Friday, November 29, 2019

The Dutch Art of Doing Nothing

It might be too late, you might just be getting in from BLACK FRIDAY.  
  Humankind has got to stop that insanity.  You don't need to mindlessly acquire "stuff" to be fulfilled.  Stop and give thoughtful consideration to purchasing useful gifts for those you love.  A wise person once said "Stop buying crap, and companies will stop making crap"  Instead of torturing yourself with the madness, try doing what the Dutch do,( they do happen to be one of the happiest country in the world)  Niksen: The Art of Doing Nothing

This an article from Blue Zones.
Have a great week.
Be kind.

Niksen: The Dutch Art of Purposefully Doing Nothing

By Elisabeth Almekinder, Health Journalist, Registered Nurse, and Diabetes Educator for the Manos Unidas North Carolina Farmworker Health Program
Doing nothing, but with a purpose to do nothing or no purpose at all, may help to decrease anxiety, bring creativity to the surface, and boost productivity. The Dutch have perfected the practice of doing nothing, or “niksen” so well that they are some of the happiest people on earth.
I encourage you to loosen your concept of time and productivity and practice this simple exercise from the Netherlands. Allowing your brain to rewire from stress by doing nothing is a wellness practice worth implementing. If you are sitting in a cafe, you can indulge in some stress-busting niksen but sipping your coffee and looking out the window. Leave your phone in your pocket, and let your mind wander. It’s not mindfulness; a better definition would be a short period of mindless relaxation. 
It’s not mindfulness; a better definition would be a short period of mindless relaxation. 

What makes the  Dutch happier than most people?

Dan Buettner has studied the practices of the happiest people on earth wherever they reside. In the blue zones, people find ways to downshift daily. They are not immune to stress, but they have routines that help them to minimize and shed that stress. In Ikaria they take daily naps, in Okinawa they find time to think of their ancestors, and in Sardinia they meet with friends and neighbors for daily happy hours. The Dutch have similar lifestyle habits, which helps keep them at the top of life satisfaction charts. We know Dutch children are some of the happiest in the world, and Holland also enjoys some of what our research shows builds the happiest societies:  a shorter than average workday, national healthcare, and a reduced tuition university system.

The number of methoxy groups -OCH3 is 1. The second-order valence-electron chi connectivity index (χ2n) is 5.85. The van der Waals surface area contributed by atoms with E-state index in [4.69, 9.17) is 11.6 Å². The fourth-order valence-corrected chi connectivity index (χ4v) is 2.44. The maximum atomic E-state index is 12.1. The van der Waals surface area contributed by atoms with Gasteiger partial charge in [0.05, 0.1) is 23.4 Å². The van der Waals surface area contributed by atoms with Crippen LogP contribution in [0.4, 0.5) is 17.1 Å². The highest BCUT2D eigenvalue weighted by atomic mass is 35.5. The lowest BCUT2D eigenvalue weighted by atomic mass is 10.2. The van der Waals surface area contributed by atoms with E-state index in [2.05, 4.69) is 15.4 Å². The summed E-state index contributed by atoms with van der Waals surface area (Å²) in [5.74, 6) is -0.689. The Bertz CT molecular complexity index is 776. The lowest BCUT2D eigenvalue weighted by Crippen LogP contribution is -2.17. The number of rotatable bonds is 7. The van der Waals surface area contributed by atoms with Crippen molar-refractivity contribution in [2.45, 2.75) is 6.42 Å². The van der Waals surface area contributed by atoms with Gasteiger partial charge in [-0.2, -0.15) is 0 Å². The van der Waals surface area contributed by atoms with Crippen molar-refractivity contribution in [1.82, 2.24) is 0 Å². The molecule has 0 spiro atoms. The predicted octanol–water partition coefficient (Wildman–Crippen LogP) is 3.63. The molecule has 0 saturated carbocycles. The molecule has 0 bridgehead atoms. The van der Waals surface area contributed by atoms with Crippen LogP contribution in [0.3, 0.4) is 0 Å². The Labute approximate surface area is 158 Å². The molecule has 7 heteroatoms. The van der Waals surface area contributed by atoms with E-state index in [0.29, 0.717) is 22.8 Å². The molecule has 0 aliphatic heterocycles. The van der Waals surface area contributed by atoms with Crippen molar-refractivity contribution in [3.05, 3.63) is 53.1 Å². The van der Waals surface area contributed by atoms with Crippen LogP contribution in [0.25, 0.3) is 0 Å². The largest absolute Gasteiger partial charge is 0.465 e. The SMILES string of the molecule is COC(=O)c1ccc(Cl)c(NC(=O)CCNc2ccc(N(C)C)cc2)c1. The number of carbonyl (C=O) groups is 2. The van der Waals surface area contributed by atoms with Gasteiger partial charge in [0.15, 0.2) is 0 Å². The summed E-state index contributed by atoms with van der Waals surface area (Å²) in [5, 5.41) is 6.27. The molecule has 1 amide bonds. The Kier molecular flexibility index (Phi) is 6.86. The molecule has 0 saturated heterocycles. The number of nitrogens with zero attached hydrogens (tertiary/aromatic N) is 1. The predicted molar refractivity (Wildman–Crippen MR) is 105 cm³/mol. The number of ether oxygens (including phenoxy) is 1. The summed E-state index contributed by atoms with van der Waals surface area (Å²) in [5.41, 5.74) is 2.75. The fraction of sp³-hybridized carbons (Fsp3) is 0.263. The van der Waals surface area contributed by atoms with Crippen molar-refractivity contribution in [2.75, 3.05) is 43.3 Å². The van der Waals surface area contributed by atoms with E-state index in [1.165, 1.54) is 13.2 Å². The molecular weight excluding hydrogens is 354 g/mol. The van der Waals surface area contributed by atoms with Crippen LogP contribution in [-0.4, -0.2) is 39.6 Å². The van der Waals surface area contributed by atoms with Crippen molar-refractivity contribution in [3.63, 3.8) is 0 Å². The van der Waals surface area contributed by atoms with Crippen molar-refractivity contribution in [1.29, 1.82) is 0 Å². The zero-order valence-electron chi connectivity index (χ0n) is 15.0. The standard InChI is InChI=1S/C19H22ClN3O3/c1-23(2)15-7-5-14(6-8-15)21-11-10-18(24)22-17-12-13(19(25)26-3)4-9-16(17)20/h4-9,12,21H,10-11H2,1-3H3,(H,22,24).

Another buzzword “Hygge” comes from Denmark, and refers to being cozy and full of contentment. This tradition is carried down by generations when family members cuddle up in blankets and warm clothing from head to toe and gather by the fireside and candlelight together to enjoy simple pleasures. In Sweden, they value a healthy work-life balance. “Lagom” is their philosophy that everyone should have enough. It means “Not too little. Not too much. Just right.” This term represents their slower-paced, simple life.
Although we often refer to these imported concepts as trends, they have never gone out of style in their native cultures. Just as we use the concept of “ikigai” to explain the longevity culture in the blue zones region of Okinawa, Japan and “pura vida” to understand the blue zones hotspot in Costa Rica, applying traditional wisdom to help cure the ailments of modern life.

Try doing nothing

If mindfulness exercises and meditation are leaving you wondering if you’re doing them right, try niksen. Don’t overthink. Set a time to sit and stare out a window. Allow your mind to wander aimlessly, and let yourself simply, “Be.”
I find that nature helps me achieve niksen. My favorite spot to practice this non-mindfulness exercise is on my screened porch. It’s quiet there, and I can concentrate on the nothingness of the crickets chirping or the frogs croaking.
My mind will wander until I lose track of time. Make sure to leave cell phones and other distractions behind. Focus on a cloud, a tree or a bird perched silently on a limb. Listen to the rain or concentrate on the cicadas buzzing.

What’s the science behind the benefits of doing nothing?

Why will making sure you regularly do nothing increase your feelings of happiness? Unproductive time can make us healthier and happier, according to science. When we remain idle with no agenda, we turn on the creativity centers in the brain. People experiencing work stress and burnout at a coaching center in the Netherlands reported decreased feelings of stress and increased happiness when they practiced niksen versus when they didn’t practice it regularly.

Why do we resist doing nothing?